Borscht is not borscht without bread
I first heard tell of a "Russian village" in Vung Tau about a year ago.
A co-worker who grew up eating breakfasts of thick toast from the village bakery remembered them fondly.
What was it like there?
He did not know. No one was allowed inside.
I forgot about the bakery and the village until last week, when I decided to flee Saigon on a rusty Russian-made hydrofoil to meet a Ukrainian friend working in a salted fish factory.
Over beer and a plate of pork lard at a place called "Ukrainian Restaurant," we both got a hankering for some homemade borscht.
But borscht would not be borscht, he sighed, without real bread.
Dip a proper banh mi in a bowl of curry and it will melt like a sugar cube. Squeeze it, and it will fold into itself like a rat slinking under a doorway.
To really make a meal of borscht, we would need something solid.
"What about the Russian village?" I asked. "What about the bakery?"
"No way," he said. "You need a friend living there to apply for a visitor's pass. They need to ask the general director!"
But you are half a Russian, I reminded him.
"It doesn't matter," he said.
After more beer and endless prodding, he agreed to try to slip inside the compound to buy some bread. How this caper would work, we had no idea.
Perhaps, I imagined, we could find some sort of disguise. Or hide in a bread truck.
All my illusions about sneaking in quickly evaporated when we arrived.
The "village" turned out to be about as quaint as a medium-security prison. A 12-foot wall topped with iron spikes lined the perimeter. CCTV cameras looked down from the worn walls of a series of aging apartment blocks.
The compound was built in the 80's and once housed around 5,000 employees of VietSovPetro, the Soviet Petroleum Joint-Venture. According to a March article in Vietnam Logistics Online, children here grow up studying and socializing entirely in Russian.
The article failed to note the general creepiness of the place or the oddity of the notion that foreigners require their own segregated microcosms.
"It's just like a miniature of Russian society with absolute security and necessary infrastructures such as culture center, commercial center, library, schools, hospitals," the article noted.
During a tour of the village bakery, a pair of kindly Russian baker women presented the unnamed author with a bag full of bread.
When we got to the iron gate, a faint whiff of baked goods wafted through the bars.
"Don't worry," I said as he headed into the office. "Just speak Russian and tell them you need bread. They've got to let you in."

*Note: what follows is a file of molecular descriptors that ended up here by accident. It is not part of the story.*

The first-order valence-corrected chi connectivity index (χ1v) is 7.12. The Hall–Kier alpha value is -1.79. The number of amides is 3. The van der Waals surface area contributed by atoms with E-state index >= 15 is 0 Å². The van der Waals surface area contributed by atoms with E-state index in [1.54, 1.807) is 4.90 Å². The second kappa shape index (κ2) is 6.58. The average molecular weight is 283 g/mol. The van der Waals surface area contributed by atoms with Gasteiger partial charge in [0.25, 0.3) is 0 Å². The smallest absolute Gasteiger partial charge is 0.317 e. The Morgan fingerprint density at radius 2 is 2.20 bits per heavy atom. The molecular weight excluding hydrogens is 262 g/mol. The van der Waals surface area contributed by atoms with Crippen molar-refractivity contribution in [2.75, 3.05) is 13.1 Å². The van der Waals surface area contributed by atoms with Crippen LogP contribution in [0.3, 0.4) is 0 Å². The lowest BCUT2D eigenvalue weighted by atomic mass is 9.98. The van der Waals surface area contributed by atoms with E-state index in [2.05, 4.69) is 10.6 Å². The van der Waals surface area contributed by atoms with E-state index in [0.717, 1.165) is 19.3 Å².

Minutes later, he shuffled out looking fairly dejected.
The stern woman at the counter had refused to smile or allow him access to the bakery. She reminded him, he said, of a Ukrainian school marm.
"She even had the white shirt!" he said.
Undaunted, we drove all over the peninsula like a pair of junkies, grilling taxi drivers and hotel desk clerks about where we could get the bread.
After a series of missteps, we finally arrived at Linh Phuong, a veritable WillyWonka factory for bread-eaters.
Address: 86 Tran Hung Dao Street, Vung Tau
Phone: (064) 385 2789
Price: VND60,000 (black loaf)
VND24,000 (white loaf)
A Ukrainian man is reunited with bread at the Linh Phuong gourmet store in Vung Tau
The shelves stretched roughly eight feet to the ceiling and were packed to the brim with butter, jams and teas.
In the center of the store sat a cardboard box of char-topped, black and white loaves that smelled like roasted nuts, cake and home.
"Today," said Nga (Russia), the owner's daughter, pointing to the loaf in my friend's hands.
He squeezed it hard; it would not yield.
After picking up a sack of beets, cabbage, pork ribs and potatoes, my pal rushed us back to his apartment where he set to work whipping it all into a nourishing soup.
While he worked, I watched a comedy about a kindergarten teacher who is conscripted by the Russian police to help recover a golden helmet from a trio of hardened convicts.
Just as the teacher had convinced the crooks to help out a series of unfortunate old ladies, the soup arrived, topped with a thick slab of the bread.
For those unfamiliar with the joys of stewed root vegetables or good bread, no string of adjectives will suffice to relate the power of the meal.
The following morning, I returned to Linh Phuong and filled my backpack with bread, jam and butter.
Before catching the noon hydrofoil home, I ate half a loaf slathered in Nutella while staring at the ocean.
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